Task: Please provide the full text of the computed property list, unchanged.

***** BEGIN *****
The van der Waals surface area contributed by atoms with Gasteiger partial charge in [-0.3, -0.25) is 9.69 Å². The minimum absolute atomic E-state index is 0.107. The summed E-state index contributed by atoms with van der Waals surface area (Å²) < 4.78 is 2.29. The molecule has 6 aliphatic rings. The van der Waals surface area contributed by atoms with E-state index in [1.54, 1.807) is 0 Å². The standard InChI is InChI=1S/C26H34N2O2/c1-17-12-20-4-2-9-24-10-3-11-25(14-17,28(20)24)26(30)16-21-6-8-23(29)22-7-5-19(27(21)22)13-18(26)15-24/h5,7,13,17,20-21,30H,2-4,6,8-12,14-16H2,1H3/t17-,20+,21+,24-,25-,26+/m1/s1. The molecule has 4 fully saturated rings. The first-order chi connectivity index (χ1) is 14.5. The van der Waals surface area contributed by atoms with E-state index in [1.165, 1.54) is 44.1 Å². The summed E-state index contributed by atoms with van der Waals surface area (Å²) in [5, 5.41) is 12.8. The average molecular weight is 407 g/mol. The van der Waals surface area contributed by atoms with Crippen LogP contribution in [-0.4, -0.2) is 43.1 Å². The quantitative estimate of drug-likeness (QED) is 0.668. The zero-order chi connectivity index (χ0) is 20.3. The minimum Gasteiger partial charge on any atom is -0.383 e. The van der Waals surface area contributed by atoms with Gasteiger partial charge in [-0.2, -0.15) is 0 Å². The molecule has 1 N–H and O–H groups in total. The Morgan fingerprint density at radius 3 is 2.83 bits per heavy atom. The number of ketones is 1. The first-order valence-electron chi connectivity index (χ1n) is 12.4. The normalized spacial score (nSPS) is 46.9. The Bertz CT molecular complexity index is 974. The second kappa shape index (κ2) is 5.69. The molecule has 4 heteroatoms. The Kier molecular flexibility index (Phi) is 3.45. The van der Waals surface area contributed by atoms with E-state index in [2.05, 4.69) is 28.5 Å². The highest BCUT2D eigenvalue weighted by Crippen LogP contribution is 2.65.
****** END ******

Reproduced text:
The van der Waals surface area contributed by atoms with Gasteiger partial charge in [-0.3, -0.25) is 9.69 Å². The minimum absolute atomic E-state index is 0.107. The summed E-state index contributed by atoms with van der Waals surface area (Å²) < 4.78 is 2.29. The molecule has 6 aliphatic rings. The van der Waals surface area contributed by atoms with E-state index in [1.54, 1.807) is 0 Å². The standard InChI is InChI=1S/C26H34N2O2/c1-17-12-20-4-2-9-24-10-3-11-25(14-17,28(20)24)26(30)16-21-6-8-23(29)22-7-5-19(27(21)22)13-18(26)15-24/h5,7,13,17,20-21,30H,2-4,6,8-12,14-16H2,1H3/t17-,20+,21+,24-,25-,26+/m1/s1. The molecule has 4 fully saturated rings. The first-order chi connectivity index (χ1) is 14.5. The van der Waals surface area contributed by atoms with E-state index in [1.165, 1.54) is 44.1 Å². The summed E-state index contributed by atoms with van der Waals surface area (Å²) in [5, 5.41) is 12.8. The average molecular weight is 407 g/mol. The van der Waals surface area contributed by atoms with Crippen LogP contribution in [-0.4, -0.2) is 43.1 Å². The quantitative estimate of drug-likeness (QED) is 0.668. The zero-order chi connectivity index (χ0) is 20.3. The minimum Gasteiger partial charge on any atom is -0.383 e. The van der Waals surface area contributed by atoms with Gasteiger partial charge in [-0.2, -0.15) is 0 Å². The molecule has 1 N–H and O–H groups in total. The Morgan fingerprint density at radius 3 is 2.83 bits per heavy atom. The number of ketones is 1. The first-order valence-electron chi connectivity index (χ1n) is 12.4. The normalized spacial score (nSPS) is 46.9. The Bertz CT molecular complexity index is 974. The second kappa shape index (κ2) is 5.69. The molecule has 4 heteroatoms. The Kier molecular flexibility index (Phi) is 3.45. The van der Waals surface area contributed by atoms with E-state index in [2.05, 4.69) is 28.5 Å². The highest BCUT2D eigenvalue weighted by Crippen LogP contribution is 2.65.